This essay Rocky Marciano has a total of 2786 words and 12 pages.
On Sept. 1, 1923 Mr. and Mrs. Pierino Marchegiano of Brockton, MA became the proud parents of a lively twelve pound baby boy. The child was named Rocco Marchegiano, but the world would one day know him as the legendary boxer Rocky Marciano.
When "bambino Rocco" was 18 months of age, he contracted pneumonia. Although the infection nearly killed him, his exceptionally strong constitution enabled him to survive without impairment.
As a pre-teenager, Rocky relished his mother's Italian cooking so much he bordered on being stocky. This was underscored by his relatively short but muscular arms and legs. However, even at this young age, his overall bearing suggested exceptional physical strength.
Throughout his teenage years, Rocky took great advantage of living across the street from the James Edgar Playground, where he especially enjoyed playing baseball. It was during this period that he began the habit of exercising to his limit." After spending countless hours hitting and chasing after baseballs, he would often go home and do chinups and lift homemade weights until he was totally fatigued."
After supper, "Rocky and his pals often spent hours pummelling a stuffed mail sack that hung from an oak tree in the Marchegiano's back yard....In hot weather, they usually finished their workouts by racing over to Saxton's Spring to get a cold drink of water."
Unfortunately, Rocky's experience of growing up in a multi-ethnic, working-class setting contributed to his involvement in a number of "altercations." Although most were territorial battles that took place at James Edgar Field, some occurred well beyond....
Even prior to his teenage years, Rocky's reputation for being a "really tough Italian kid" extended all the way over to the Bush, Brockton's Irish section. However, by the time he was 14, Rocky's notoriety as a baseball slugger began to overtake his reputation as a slugger with his fists.
The legend of his athletic prowess began at age 15 when, as cleanup batter on the local American Legion team, he blasted a towering home run over the left field fence at James Edgar Playground. It landed on the front porch of a slightly irate neighbor.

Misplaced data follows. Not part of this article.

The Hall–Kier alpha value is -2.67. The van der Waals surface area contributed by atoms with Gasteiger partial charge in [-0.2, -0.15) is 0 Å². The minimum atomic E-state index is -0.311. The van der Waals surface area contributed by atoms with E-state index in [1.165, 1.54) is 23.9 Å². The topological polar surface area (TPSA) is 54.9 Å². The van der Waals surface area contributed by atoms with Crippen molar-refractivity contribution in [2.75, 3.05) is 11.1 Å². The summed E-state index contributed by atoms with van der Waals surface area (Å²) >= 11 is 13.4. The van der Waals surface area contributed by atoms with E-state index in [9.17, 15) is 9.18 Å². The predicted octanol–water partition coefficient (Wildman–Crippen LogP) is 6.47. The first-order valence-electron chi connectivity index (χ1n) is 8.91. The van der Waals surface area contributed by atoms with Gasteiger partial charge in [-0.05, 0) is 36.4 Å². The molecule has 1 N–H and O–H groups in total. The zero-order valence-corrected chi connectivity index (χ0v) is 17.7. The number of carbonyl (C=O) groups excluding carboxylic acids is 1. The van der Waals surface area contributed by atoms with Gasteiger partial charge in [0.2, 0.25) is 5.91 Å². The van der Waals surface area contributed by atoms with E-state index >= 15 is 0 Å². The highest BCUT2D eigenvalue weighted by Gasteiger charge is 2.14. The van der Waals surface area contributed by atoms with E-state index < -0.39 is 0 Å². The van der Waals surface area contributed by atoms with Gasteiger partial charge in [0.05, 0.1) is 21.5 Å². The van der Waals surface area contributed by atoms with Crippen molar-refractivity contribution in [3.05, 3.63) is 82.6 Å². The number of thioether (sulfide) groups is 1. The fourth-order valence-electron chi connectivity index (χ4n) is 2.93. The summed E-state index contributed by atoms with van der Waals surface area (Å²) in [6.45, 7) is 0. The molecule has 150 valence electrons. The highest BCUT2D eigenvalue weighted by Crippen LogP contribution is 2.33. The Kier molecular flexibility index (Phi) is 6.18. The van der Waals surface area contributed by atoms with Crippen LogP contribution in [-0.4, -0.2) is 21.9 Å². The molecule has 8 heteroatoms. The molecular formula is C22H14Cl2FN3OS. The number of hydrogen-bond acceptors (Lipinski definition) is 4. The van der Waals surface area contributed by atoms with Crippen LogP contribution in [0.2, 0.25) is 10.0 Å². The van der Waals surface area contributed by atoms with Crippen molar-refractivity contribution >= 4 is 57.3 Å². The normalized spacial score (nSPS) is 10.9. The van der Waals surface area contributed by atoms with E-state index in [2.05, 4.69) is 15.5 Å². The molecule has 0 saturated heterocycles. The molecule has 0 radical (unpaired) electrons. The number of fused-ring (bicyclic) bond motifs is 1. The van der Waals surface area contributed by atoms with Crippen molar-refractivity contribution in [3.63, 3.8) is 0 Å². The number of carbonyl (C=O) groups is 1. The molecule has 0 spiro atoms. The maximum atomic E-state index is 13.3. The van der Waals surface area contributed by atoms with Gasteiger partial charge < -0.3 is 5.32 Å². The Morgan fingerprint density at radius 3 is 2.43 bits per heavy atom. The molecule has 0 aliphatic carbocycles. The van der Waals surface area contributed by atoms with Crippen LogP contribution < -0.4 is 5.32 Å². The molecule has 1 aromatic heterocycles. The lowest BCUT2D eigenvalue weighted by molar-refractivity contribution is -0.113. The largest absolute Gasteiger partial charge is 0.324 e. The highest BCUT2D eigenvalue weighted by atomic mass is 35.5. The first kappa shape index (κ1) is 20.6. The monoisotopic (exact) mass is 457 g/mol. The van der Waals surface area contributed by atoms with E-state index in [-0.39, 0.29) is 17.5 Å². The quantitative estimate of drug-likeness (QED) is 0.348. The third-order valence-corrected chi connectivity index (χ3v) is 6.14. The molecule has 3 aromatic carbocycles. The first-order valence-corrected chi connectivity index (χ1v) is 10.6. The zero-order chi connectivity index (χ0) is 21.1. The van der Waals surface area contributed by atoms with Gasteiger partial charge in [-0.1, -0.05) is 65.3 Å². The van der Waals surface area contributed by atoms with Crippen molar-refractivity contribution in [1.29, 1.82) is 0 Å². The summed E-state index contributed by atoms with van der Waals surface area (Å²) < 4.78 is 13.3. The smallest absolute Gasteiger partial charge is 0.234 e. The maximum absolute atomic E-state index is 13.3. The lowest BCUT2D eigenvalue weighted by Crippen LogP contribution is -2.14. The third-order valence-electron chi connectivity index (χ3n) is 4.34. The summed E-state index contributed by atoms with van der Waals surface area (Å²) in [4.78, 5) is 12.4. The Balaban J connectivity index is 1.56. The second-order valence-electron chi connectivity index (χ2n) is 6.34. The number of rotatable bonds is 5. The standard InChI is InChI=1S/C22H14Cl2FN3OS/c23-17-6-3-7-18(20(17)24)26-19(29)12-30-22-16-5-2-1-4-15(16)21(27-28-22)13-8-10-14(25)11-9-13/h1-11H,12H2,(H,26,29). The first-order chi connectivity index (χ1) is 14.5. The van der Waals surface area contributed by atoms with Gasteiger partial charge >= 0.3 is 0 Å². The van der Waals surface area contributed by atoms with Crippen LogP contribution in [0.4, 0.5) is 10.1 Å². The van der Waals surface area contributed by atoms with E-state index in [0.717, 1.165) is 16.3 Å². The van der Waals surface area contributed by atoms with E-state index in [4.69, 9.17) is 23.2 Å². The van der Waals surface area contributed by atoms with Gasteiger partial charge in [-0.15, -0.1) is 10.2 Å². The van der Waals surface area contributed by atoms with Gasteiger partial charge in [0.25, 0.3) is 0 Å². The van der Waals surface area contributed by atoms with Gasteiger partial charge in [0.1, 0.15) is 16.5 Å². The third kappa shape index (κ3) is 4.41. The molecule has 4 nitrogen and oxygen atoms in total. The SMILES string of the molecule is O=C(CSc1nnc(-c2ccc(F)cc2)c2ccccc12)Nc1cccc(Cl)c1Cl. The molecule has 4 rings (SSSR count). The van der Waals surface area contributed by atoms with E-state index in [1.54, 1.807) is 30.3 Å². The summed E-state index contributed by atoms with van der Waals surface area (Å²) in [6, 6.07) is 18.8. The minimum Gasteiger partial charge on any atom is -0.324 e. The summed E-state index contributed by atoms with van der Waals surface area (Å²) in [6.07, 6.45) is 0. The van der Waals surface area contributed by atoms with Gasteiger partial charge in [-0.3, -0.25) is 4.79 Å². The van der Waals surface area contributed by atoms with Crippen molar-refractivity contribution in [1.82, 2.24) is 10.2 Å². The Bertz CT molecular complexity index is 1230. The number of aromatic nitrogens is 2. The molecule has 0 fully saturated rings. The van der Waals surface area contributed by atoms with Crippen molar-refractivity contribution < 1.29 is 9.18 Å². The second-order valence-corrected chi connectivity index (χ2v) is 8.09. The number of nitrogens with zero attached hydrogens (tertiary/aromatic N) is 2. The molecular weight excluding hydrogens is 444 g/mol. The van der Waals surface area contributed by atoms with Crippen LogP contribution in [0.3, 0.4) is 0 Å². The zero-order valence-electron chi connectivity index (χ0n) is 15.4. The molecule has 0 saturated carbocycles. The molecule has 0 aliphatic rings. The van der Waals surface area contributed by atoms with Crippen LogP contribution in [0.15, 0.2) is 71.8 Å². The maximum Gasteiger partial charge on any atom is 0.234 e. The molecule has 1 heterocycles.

At age 15, Rocky entered Brockton High School - an institution with a nationally prestigious football tradition. Error! Bookmark not defined. Rocky's favorite subjects were Italian and Manual Training. And, except for a rather erratic scholastic record, all went reasonably well for him - at first.
In the fall of his sophomore year he won the position of center on the varsity football team. Long after he became a great boxer, he liked to recall how one of the greatest thrills of his life was when - as a substitute linebacker - he intercepted a pass and ran 60 yards to score a touchdown against arch-rival New Bedford.
The following spring, Rocky became the first string catcher on the BHS varsity baseball team. It is said that his throws were almost always on target, and few runners beat his "rocket-like" pegs to second base "until after that fateful day he threw his arm out."
An unusually slow runner, Rocky was now relegated to occasionally playing right field and pinch hitting. During this time, he was chastised on a number of occasions for consistently violating a long standing school policy that prohibited dual involvement in a local church league. Finally, he was cut from the team. This upset him so much, he began cutting classes.
That summer, Rocky spent a good deal of time with older friends in downtown pool halls and ten cent movie theaters. He also enjoyed swimming and hiking in Brockton's beautiful Field Park. When fall rolled around, he decided not to return to Brockton High School.
Realizing he had very few skills to offer an employer, he briefly considered a former teacher's plea that he enroll at the "old" Brockton Vocational School. Ultimately, however, he decided that the obligation to immediately get a job and help out his struggling family was paramount. Traditionally, in Brockton - the former men's shoe capitol of the world - this meant starting at the bottom rung in a local shoe factory as a floor sweeper.
In 1940, the New England shoe industry was in shambles. The "Great Depression" and competition from foreign imports had combined to produce mass unemployment and fierce union rivalries.
At one point, over half of Brockton's factories had closed down, and President Franklin Roosevelt personally
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